Quest for Happiness

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At last week’s book club meeting, we discussed our monthly selection, Strength in What Remains by Tracy Kidder. Everyone there was amazed by Deo, the young man who escaped genocide in Burundi and Rwanda and came to America.

Surviving homelessness and hunger, Deo is befriended by a number of people who have faith in him, and he becomes a doctor. Yes, a doctor, a medical one. He doesn’t do it for fame or fortune, however, and Deo uses his education, experience, and expertise to return to Burundi to set up clinics.

As we discussed this outstanding person and his many attributes, we began talking about one of my favorite topics of late, happiness. I jumped on Gretchen Rubin’s bandwagon a couple of weeks ago when I first began reading The Happiness Project. While I agree with Rubin and all of the psychologists and philosophers she quotes about the importance of happiness, my book club and I wondered if people who are in survival mode also ponder its importance.

While Deo and his countrymen were literally running for their lives, did they wish for happiness, or did they simply want to survive the day, the week, or the month? When Mormon pioneers were crossing the Rocky Mountains in freezing weather, often having to bury their dead children along the way, were they thinking of how to be happy or how to make it to Salt Lake (a destination they weren’t really sure of yet)? Did the prisoners of concentration camps in Germany and Poland dream about “oh happy day,” or were they wishing for an extra crust of bread?

I don’t know the answers to the above questions. It does, however, make sense to me that when a person’s physical and material needs are supplied, then she begins to think more about wants, personal fulfillment, and yes, happiness.  What do you think? Is happiness something everyone thinks about and desires, or is it something that people are more likely to consider after their survival needs are satisfied?

Denver and Mr. Ron

In my lesson on charity this morning, I included a reference to a recent novel chosen by my book club, Same Kind of Different as Me, and I decided to review the book here. This is actually a revised version of a review I posted at Amazon.com a couple of weeks ago. Truthfully, it took two years and two attempts before I was hooked by this book. When my son-in-law Charlie gave it to me and described it as “wonderful,” I began reading it right away. I stuck it out for two nights, but I couldn’t get into it for some reason.

“Where did the author come up with such a character as Denver?” I wondered. Could anyone have such a poor and miserable life? I knew that poverty, homelessness, and prejudice were serious issues in our society, but I just didn’t want to be reminded of it right before falling asleep. Plus, the dialect annoyed me. Did the author really have to make people from the South sound so illiterate and backwards? Then Ron entered the picture, and while I thought the accounts of life in the 1960s were pretty interesting, I began to get irritated with this character too. Was the reader supposed to believe that someone would wear matching plaid shirts and shorts, black knee socks, and brogans to a college football game in the 1960’s?

When my book club chose it for our March selection, I picked it up again. “Surely there’s something redeeming about this book for so many people to love it,” I thought. I downloaded it on my Kindle and listened to it on the way to and from work. It wasn’t long before I got involved in the lives of these two men, Denver and Ron, wondering when their lives would intersect. Living parallel lives in different parts of the country, their experiences couldn’t have been more different. One was an illiterate black man who, tired of being poor in Louisiana, hopped on a train and ended up homeless in Fort Worth. The other was a white millionaire, a college grad who seemed to live a charmed existence. Married to Miss Debbie, he was a successful art dealer.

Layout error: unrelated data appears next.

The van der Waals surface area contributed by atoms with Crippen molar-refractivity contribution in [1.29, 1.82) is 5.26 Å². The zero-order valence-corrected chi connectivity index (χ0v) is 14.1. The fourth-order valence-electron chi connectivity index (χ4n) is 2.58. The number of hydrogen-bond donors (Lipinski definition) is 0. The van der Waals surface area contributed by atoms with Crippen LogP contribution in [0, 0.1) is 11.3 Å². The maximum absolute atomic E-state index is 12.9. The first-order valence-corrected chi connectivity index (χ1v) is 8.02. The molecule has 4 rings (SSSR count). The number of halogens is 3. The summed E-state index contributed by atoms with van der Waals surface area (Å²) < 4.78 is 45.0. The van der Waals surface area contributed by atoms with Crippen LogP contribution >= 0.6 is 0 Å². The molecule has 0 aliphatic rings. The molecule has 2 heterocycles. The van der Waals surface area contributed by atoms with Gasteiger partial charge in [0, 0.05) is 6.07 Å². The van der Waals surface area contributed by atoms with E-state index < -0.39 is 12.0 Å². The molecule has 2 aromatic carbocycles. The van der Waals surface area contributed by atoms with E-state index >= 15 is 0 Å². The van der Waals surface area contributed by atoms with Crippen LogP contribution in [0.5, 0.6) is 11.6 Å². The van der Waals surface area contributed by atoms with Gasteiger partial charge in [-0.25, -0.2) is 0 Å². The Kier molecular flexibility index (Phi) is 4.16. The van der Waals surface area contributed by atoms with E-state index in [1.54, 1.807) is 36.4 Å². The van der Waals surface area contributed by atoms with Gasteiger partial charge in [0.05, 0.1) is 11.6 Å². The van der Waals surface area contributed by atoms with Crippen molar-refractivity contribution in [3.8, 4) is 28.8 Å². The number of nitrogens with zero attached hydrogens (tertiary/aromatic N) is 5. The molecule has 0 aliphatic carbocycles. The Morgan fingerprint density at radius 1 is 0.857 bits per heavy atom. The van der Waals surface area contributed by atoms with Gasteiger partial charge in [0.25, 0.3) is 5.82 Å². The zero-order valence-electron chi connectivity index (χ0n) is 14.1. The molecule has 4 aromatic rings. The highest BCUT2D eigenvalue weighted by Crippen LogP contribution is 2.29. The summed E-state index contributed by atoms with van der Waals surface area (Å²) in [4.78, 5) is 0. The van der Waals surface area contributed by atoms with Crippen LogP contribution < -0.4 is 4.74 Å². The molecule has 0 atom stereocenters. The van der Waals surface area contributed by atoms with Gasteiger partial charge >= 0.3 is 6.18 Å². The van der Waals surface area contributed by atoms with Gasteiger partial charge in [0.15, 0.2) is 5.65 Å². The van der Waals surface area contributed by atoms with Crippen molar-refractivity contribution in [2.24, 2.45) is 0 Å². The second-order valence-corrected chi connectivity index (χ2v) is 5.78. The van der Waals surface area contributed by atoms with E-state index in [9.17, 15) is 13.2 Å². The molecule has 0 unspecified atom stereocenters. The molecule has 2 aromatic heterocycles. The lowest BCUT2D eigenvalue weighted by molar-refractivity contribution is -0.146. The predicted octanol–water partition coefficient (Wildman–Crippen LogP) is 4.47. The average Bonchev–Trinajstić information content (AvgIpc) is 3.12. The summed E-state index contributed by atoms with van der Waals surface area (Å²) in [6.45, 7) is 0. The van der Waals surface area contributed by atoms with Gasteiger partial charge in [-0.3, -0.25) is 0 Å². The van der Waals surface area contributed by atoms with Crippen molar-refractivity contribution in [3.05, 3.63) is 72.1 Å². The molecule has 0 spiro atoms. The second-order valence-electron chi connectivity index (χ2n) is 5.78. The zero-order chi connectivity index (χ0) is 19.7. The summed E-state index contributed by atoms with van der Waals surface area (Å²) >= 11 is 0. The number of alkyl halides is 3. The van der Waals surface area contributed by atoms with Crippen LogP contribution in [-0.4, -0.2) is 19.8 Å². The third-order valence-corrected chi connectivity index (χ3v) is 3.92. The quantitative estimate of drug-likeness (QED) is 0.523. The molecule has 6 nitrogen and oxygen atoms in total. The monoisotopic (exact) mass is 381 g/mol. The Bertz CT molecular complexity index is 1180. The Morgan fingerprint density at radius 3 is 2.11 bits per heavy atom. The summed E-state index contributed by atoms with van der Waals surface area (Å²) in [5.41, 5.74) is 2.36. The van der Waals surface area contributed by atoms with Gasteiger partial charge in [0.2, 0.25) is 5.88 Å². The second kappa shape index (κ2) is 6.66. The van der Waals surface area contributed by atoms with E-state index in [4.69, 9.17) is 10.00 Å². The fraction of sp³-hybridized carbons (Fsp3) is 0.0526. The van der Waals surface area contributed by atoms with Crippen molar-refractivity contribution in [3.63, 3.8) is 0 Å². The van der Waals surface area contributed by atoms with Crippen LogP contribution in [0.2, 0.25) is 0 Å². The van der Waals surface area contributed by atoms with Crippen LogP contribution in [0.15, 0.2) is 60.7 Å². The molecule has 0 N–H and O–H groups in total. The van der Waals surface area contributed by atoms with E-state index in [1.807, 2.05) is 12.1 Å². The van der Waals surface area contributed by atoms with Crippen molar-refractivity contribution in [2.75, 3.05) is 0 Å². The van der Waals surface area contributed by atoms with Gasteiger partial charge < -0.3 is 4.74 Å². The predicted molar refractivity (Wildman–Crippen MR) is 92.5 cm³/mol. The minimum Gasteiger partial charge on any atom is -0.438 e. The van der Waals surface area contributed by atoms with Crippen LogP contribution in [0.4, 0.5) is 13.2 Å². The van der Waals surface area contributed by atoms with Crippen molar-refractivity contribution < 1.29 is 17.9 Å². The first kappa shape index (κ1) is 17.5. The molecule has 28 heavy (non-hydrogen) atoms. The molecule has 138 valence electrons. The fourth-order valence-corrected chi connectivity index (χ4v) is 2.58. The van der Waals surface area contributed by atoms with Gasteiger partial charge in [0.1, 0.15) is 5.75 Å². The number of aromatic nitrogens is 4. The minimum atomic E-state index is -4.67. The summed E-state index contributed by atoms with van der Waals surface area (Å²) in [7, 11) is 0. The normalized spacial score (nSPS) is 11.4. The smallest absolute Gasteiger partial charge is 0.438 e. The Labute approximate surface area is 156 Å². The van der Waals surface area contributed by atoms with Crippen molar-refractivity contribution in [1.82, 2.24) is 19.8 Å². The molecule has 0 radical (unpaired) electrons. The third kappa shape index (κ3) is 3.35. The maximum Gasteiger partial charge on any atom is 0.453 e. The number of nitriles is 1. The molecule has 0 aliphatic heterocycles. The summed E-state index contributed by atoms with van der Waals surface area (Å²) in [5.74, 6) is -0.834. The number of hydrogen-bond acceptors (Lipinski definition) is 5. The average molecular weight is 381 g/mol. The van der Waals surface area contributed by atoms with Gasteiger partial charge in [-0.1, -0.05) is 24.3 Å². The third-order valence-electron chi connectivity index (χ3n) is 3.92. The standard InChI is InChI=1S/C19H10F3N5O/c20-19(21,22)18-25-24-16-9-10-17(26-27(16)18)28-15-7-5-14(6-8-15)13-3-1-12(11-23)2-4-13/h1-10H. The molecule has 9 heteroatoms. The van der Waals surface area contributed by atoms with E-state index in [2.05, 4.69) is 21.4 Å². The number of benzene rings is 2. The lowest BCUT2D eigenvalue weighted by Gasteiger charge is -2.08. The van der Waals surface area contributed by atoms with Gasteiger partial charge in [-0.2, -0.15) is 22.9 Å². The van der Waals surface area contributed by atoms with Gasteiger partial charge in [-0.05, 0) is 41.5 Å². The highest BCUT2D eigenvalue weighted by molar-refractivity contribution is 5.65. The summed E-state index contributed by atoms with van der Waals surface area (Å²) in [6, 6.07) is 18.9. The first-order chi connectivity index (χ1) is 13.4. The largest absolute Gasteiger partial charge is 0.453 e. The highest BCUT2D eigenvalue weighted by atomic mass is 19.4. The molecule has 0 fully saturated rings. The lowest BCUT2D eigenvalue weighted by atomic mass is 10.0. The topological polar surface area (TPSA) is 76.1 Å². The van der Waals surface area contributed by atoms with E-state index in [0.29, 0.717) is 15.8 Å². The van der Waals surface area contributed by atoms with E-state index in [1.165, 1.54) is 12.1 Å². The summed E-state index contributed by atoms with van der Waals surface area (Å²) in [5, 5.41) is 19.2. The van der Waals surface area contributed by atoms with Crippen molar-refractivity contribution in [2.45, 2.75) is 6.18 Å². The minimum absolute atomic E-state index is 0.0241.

Somewhere along the line, I realized that the book was true…not based on truth, but absolutely true and told by the men who lived the stories. I’ll leave it up to you to read where and when and how their friendship began and grew. I’ll just say that the millionaire who set out to be a do-gooder philanthropist and the former sharecropper who later had a front row seat at a presidential inauguration were forever transformed by their shared experiences. Interestingly, the one who set out to give ended up being on the receiving end. He broadened my thinking too; because of Denver, I’m using Micah 6:8 as yet another guide for living my life.

As the book progresses, Denver and Ron take turns telling their life stories and their individual perceptions of the events described in the book. Each of them shares scenes so descriptive that the reader can see them and feel their essence. Whether Rocky Top, rural Louisiana, the “hood,” or the homeless shelter is being described, they all seem real. Denver’s visions of spirits, occasional scripture references, and pithy words of wisdom are as thought provoking and interesting as Ron’s big art deals and spiritual transformation.

The person who served as a catalyst for the book was Miss Debbie. Denver and Ron loved her, and so will you. Even as I type this, I’m wondering if I can persuade my husband to go to Fort Worth during Spring Break. There are some people I want to meet there…and an art gallery I want to visit.